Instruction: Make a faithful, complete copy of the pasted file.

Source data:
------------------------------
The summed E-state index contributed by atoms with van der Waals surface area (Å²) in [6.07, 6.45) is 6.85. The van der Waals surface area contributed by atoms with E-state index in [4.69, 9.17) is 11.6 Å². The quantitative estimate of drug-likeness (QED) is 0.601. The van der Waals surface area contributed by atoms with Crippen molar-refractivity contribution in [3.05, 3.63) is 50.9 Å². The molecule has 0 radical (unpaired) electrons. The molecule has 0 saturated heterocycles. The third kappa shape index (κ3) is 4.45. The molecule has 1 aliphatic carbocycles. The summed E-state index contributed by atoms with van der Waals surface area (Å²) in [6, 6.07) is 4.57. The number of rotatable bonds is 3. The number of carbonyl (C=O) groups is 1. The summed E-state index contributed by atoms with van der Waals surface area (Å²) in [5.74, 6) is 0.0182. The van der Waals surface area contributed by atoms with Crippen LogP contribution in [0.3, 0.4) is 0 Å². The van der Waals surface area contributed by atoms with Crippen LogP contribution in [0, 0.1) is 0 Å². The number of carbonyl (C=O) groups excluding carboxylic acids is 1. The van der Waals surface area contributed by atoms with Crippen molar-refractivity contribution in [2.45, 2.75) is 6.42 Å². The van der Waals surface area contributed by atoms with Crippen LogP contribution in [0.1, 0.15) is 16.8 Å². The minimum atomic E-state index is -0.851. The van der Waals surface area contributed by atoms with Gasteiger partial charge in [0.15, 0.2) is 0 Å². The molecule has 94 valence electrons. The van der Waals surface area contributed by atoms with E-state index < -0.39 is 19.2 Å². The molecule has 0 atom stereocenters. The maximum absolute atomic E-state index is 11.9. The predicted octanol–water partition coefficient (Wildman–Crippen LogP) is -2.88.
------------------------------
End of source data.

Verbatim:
The summed E-state index contributed by atoms with van der Waals surface area (Å²) in [6.07, 6.45) is 6.85. The van der Waals surface area contributed by atoms with E-state index in [4.69, 9.17) is 11.6 Å². The quantitative estimate of drug-likeness (QED) is 0.601. The van der Waals surface area contributed by atoms with Crippen molar-refractivity contribution in [3.05, 3.63) is 50.9 Å². The molecule has 0 radical (unpaired) electrons. The molecule has 0 saturated heterocycles. The third kappa shape index (κ3) is 4.45. The molecule has 1 aliphatic carbocycles. The summed E-state index contributed by atoms with van der Waals surface area (Å²) in [6, 6.07) is 4.57. The number of rotatable bonds is 3. The number of carbonyl (C=O) groups is 1. The summed E-state index contributed by atoms with van der Waals surface area (Å²) in [5.74, 6) is 0.0182. The van der Waals surface area contributed by atoms with Crippen LogP contribution in [0.3, 0.4) is 0 Å². The van der Waals surface area contributed by atoms with Crippen LogP contribution in [0, 0.1) is 0 Å². The number of carbonyl (C=O) groups excluding carboxylic acids is 1. The van der Waals surface area contributed by atoms with Crippen molar-refractivity contribution in [2.45, 2.75) is 6.42 Å². The van der Waals surface area contributed by atoms with Crippen LogP contribution in [0.1, 0.15) is 16.8 Å². The minimum atomic E-state index is -0.851. The van der Waals surface area contributed by atoms with Gasteiger partial charge in [0.15, 0.2) is 0 Å². The molecule has 94 valence electrons. The van der Waals surface area contributed by atoms with E-state index < -0.39 is 19.2 Å². The molecule has 0 atom stereocenters. The maximum absolute atomic E-state index is 11.9. The predicted octanol–water partition coefficient (Wildman–Crippen LogP) is -2.88.